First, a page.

Puppy and kitten sales at pet shops set to be banned

KittensImage source, PA

Pet shops and dealers in England will be banned from selling puppies and kittens under government plans.

The proposals, which have gone out to consultation, will mean those wanting to buy or adopt a pet less than six months old will have to go to the breeder or a rescue centre.

A ban on licensed sellers dealing in dogs and cats less than eight weeks old is already coming in on 1 October.

Campaigners welcomed the announcement, but warned of "potential loopholes".

The ban aims to reduce the health problems associated which emerge when animals are reared in poor conditions.

It is a victory for the Lucy's Law campaign, which has been calling for the ban to be implemented.

The campaign was named after a Cavalier King Charles Spaniel who was badly treated in the puppy farming system.

Lucy was rescued in 2013 at five years old from a Welsh puppy farm. She had a series of health problems, including a curved spine as a result of being kept in a cramped cage, and epilepsy. She died in 2016.

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A petition supporting Lucy's Law was signed by nearly 150,000 people and was debated in Parliament in May.

There are no records of the number of puppies sold via third parties, but the animal charity Blue Cross has estimated it is between 40,000 and 80,000 per year in Great Britain.

The Department for Environment, Food and rural Affairs said fewer than 100 third party sellers - which includes some pet shops - are licensed in England.

Speaking in support of a change, Environment Secretary Michael Gove said: "People who have a complete disregard for pet welfare will no longer be able to profit from this miserable trade."

TV vet Marc Abraham, who launched the campaign for Lucy's Law, told BBC Radio 5 Live that Lucy's Law will make all breeders and puppy farms "completely transparent and accountable" which "completely raises the stakes for animal welfare".

"There's nowhere to hide, a pet shop can't blame the breeder and the breeder can't blame the pet shop," he said.

"Everyone selling is accountable so this is a very exciting time for animal welfare."

He said Lucy was a "beautiful little soul" whose condition when she was rescued was "so heartbreaking".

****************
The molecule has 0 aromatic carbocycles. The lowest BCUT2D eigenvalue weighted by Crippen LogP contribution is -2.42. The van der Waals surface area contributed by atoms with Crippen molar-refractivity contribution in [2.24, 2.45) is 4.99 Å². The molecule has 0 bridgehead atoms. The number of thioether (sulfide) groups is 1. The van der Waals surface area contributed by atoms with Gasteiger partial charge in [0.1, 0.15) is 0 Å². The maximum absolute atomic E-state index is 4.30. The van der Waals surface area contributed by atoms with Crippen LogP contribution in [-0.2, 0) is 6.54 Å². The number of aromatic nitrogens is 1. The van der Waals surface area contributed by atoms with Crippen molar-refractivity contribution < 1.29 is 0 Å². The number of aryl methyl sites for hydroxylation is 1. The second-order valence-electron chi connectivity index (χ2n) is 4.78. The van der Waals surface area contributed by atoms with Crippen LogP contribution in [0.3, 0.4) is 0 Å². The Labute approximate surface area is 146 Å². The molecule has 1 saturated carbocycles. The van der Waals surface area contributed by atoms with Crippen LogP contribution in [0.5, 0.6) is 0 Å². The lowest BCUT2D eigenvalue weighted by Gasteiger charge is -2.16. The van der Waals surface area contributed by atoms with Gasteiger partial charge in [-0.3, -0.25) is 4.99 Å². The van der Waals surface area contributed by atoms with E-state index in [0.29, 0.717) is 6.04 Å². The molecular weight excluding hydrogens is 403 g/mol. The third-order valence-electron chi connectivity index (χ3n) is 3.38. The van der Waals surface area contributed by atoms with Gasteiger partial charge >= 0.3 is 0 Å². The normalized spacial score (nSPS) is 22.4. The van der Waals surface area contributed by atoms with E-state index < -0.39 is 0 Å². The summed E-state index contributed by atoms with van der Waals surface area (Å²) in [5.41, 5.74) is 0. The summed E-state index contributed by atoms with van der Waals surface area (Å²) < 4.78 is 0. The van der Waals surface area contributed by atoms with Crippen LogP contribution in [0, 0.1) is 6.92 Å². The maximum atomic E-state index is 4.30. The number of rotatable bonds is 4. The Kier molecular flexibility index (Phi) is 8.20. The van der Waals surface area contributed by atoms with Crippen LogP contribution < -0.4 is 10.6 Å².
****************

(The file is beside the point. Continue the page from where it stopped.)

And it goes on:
"Lisa Garner, her owner, rehabilitated her and popped her in the hands of various celebrities and got this huge social media following and helped raised awareness about not only puppy farming, but rescue dog adoption," he said.

"Then she sadly passed away and succumbed to all her injuries in December 2016.

"We launched Lucy's Law a year after her passing as a tribute to her and all the breeding dogs that are hidden from the public."

Sold online

The Mayhew Animal Home charity has previously highlighted the case of Luna, a Jack Russell terrier who was sold online despite being ill with a suspected skin disease.

At six weeks old, Luna was already under the legal age required for puppies to be sold - but the seller claimed the young dog was 10 weeks old.

Image source, Mayhew Animal Home charity
Image caption,
Jack Russell terrier Luna was illegally sold underage online

In another case, the Dogs Trust said a French bulldog called Lola was forced to travel from eastern Europe so her puppies could be born and sold in the UK at a higher price. Two of her puppies later died.

Paula Boyden, from the Dogs Trust, welcomed the ban but warned "potential loopholes" needed to be closed off for it to be successful. She said there should be additional measures including regulating re-homing organisations.

Caroline Kisko, Kennel Club secretary, said the ban would "stop the suffering of many dogs and send a very strong message to puppy buyers that it is never OK to see a puppy in any environment other than the one it was born and raised in, and with its mum".

Chris Wainwright, deputy chief executive of the RSPCA, told BBC News that a ban was "overdue" and said he hoped it would raise welfare standards.

"We've had this explosion in this market with loads of rogue traders, lots of rogue dealers and it's meant the public are often unsuspecting. They think they're buying from a reputable breeder, actually they're buying from a middle person," he said.

"It means the breeders aren't getting the scrutiny on their premises because they're passing these dogs off to third parties and it often leaves families with sick animals and the tragedy of that occurs."

Queen guitarist Brian May, who supports the Lucy's Law campaign, said it was "a day for celebration".

The Pet Industry Federation said puppy farms should be closed down but added there were concerns that an outright ban on third party sales would lead to sales "going underground".

Other rules already coming into force on 1 October include a requirement for any licensed pet seller to include their licence number in the advert as well as identifying the local authority that issued it and for breeders to show puppies alongside their mother before a sale is made.

In Wales, campaigners have also called for Lucy's Law and the government has said it would "investigate the potential banning of third party sales". Legislation it introduced in 2014 requires all dog breeders to apply for a licence.

In Scotland, a members' bill to end puppy farming was introduced in May.